Monday, June 15, 2009

Bloomday - June

Here is what’s blooming in the danger garden on June 15th…Callistemon ‘Clemson’ above. Just planted this year and it’s only about 8” off the ground but has 6 fabulous little blossoms.

Unknown shrub/bush, we inherited these with the house, I have no idea what they are and would really appreciate an ID. The fragrance is strong and slightly pungent. They are very large (an overall shot would have been nice wouldn’t it?) and deciduous. Unknown and inherited Day lily – love the burnt orange color.
Eryngium planum ‘Blue Hobbit’ I especially love these flowers at this stage before they start turning blue.
Eryngium agavifolium, the bloom spike is just getting started; it will reach at least 3 ft. The bees love them.
Eryngium planum ‘Sea Holly’ so blue that I’ve been asked if I paint them.
Euphorbia ‘Martini’, fresh euphorbia blooms in June!
Hebe Red Edge, I really like these Hebe much better when they are not blooming. I'm weird that way, a lot. In fact I've got a Hosta that would already be blooming but I keep cutting off the bloom stalks, they just ruin the look for me!
Kniphofia ‘Green jade’ the green is starting to fade to yellow but still a striking flower. In my experience these keep on producing new bloom spikes for months.
Lupine, just one little bloom so far, but since I love these for their foliage that’s just fine with me.
Hesperaloe parviflora - red yucca. The best thing about these flowers is that they last forever. It’s been going strong for a month now and showing no signs of fading.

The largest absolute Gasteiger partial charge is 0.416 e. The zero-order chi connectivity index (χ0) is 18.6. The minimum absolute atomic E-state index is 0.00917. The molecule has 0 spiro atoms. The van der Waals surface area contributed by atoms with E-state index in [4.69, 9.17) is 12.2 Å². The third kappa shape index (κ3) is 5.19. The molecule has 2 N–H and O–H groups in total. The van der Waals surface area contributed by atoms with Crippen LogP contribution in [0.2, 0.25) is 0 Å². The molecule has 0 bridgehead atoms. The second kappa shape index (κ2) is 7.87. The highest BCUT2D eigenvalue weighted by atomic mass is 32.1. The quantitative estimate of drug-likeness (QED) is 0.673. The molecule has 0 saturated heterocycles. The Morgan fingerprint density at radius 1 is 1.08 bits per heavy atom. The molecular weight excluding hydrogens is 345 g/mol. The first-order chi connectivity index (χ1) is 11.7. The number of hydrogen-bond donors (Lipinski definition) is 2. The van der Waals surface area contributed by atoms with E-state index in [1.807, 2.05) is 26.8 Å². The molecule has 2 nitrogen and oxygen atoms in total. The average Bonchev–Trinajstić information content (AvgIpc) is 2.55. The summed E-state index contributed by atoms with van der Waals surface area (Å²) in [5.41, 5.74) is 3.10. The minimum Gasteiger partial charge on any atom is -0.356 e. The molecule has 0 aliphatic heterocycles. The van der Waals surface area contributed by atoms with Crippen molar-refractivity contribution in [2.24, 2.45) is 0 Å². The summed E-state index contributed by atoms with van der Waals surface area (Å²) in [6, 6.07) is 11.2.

Scadoxus multiflorus, this is another power house that just keeps going and going.See what is blooming in others gardens by visiting the blog that started it all May Dreams Gardens


  1. Hi DG, I wish I could help you ID that lovely white-flowering shrub but can't. No doubt it's not hardy here in Spokane :-) Thanks for stopping by today, I was going to post for GBBD, too but the peonies seemed like more fun!

  2. I keep meaning to plant Eryngium 'Sea Holly,' and now I want 'Blue Hobbit' too. So cute! It looks like your red yucca is going gangbusters. They're blooming all over town in Austin.

  3. I wish I could help on that shrub ID, but I don't think that is something that grows in my zone. It looks like a privet (Ligustrum) of some kind...

    Thanks for joining in for bloom day!

  4. I like how Eryngium ‘Blue Hobbit’ looks a little too perfect to be real. I wonder if that calistemon will make it, or do you overwinter that one inside? I gave one to my mom for a present one year, but winter was the end of it.
    I'm no privet expert, but I agree with Carol, that's what it looks like to me too, but I thought privets were evergreen.

  5. VW - the peonies were definitely the way to go.

    Pam - I am a little surprised that you like the Eryngium's...but they are fabulous! I wish I could see the red yucca madness in Austin. Do they last a long time there or does the heat wear them out?

    Carol - thank you for visiting! I don't think it's a privet but I will investigate further.